Severe Damage

Broken WindowsA property can be removed from the rating list when severe damage, as a result of flooding, a storm or another external factor such as fire, renders it incapable of occupation. In this situation, damage to the property must be severe enough that substantial repair works are required to make occupation possible again and as a result it can be removed from the rating list.




Property is fit for occupation

When a property is deemed fit for occupation there are several exemptions and methods that can eliminate or reduce its rates liability. Exemptions are awarded by the Local Authority, so this approach can be a more efficient alternative to appealing a historic rates bill with the VOA.

We undertake a full assessment of your property and its circumstances before we can determine what exemptions may apply and identify the most appropriate solution.


Exempt Properties

The empty property rates relief is triggered when a property becomes vacant after a period of occupation lasting more than six weeks. Vacant commercial property, such as offices and shops qualify for 100% relief for a continuous period of 3 months. Industrial property, such as warehouses and storage units qualify for 100% relief for a continuous period of 6 months.

Other exemptions include property:

  • Listed by Historic England or a property that is partially listed.
  • That can’t be occupied due to being prohibited by law, such as a breach of building regulations.
  • That is closed due to the action of public authority such as breaching health and safety regulations.
  • That is empty and has a rateable value below the minimum threshold of £2,900.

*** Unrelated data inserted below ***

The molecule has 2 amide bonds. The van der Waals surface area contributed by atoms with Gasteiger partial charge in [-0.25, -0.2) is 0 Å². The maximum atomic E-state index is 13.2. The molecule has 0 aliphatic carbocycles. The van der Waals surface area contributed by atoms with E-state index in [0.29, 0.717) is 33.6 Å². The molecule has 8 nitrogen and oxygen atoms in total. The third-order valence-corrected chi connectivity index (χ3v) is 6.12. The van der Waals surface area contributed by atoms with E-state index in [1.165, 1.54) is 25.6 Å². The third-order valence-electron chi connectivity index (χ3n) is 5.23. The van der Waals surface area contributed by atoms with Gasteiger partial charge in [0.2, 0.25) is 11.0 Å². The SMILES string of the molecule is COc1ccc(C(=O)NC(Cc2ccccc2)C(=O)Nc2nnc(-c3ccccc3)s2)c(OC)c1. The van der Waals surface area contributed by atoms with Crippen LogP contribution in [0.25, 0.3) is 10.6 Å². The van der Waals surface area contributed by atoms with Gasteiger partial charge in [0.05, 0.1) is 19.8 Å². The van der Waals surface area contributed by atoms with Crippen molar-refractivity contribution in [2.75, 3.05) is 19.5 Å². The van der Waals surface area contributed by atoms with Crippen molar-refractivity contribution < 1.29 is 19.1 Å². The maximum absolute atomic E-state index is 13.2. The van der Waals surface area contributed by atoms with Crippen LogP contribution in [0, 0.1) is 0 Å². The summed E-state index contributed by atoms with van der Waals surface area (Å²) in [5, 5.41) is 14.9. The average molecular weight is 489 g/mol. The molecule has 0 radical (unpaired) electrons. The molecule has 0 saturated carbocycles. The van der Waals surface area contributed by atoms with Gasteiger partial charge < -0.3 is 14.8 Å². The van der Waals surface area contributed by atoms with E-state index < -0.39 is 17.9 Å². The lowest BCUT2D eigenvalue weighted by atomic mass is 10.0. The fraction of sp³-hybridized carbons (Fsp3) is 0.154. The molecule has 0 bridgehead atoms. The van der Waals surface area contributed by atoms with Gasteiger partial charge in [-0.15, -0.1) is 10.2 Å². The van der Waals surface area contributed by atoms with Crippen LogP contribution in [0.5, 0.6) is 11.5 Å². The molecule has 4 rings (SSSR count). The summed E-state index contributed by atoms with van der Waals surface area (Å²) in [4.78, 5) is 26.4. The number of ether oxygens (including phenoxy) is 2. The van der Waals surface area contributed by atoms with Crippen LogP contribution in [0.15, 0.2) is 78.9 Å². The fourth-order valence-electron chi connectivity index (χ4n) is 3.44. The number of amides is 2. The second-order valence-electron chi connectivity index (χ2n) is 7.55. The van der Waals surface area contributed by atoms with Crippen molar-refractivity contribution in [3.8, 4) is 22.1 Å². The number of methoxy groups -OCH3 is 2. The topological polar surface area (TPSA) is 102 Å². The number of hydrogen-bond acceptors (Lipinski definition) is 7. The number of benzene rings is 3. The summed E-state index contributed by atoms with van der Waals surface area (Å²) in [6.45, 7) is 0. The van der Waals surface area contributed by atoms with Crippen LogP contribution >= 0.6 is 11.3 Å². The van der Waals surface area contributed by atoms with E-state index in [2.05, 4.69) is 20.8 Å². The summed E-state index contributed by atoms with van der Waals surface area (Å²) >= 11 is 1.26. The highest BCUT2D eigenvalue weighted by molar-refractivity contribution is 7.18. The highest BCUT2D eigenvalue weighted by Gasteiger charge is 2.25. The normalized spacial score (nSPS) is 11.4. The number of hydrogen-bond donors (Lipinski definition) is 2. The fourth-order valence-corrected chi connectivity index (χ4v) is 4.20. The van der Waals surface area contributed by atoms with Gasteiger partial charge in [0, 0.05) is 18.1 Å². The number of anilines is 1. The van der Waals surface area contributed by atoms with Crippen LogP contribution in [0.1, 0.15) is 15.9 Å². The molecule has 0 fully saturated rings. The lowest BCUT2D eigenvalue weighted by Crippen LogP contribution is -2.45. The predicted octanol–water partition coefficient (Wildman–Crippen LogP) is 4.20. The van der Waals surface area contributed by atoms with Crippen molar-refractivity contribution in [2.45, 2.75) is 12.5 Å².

• That is empty, whose owner is entitled to personal possession.
  • That is empty, whose owner is entitled to possession as a trustee under a deed of arrangement.
  • That is empty and owned by individuals subject to bankruptcy or a company subject to a winding up order or that is in administration.


Discretionary Relief for Partial Occupation

Shopping center interior

The local council has discretion to grant business rates relief when a property is partially occupied, such as when some of the space is surplus to requirements. The property owner must apply for an informal split of the rates assessment to reflect the occupied and unoccupied areas.


Supply and Demand

A property may be removed from the rating list, or be subject to a reduced rateable value, if it be determined there is no demand for the property and that it therefore commands nil rent. The VOA will decide whether there is demand or not by considering comparable properties in the locality and whether the absence of demand is due to surplus similar properties or due to the owner’s actions.


Zero Rating

This exemption exists for an empty property where the owner is either a charity or a Community Amateur Sports Club (CASC). It is retained on the basis that when the property is re-occupied it will be primarily used for either charitable purposes or by a CASC (whether that is through owner occupation or through leasing).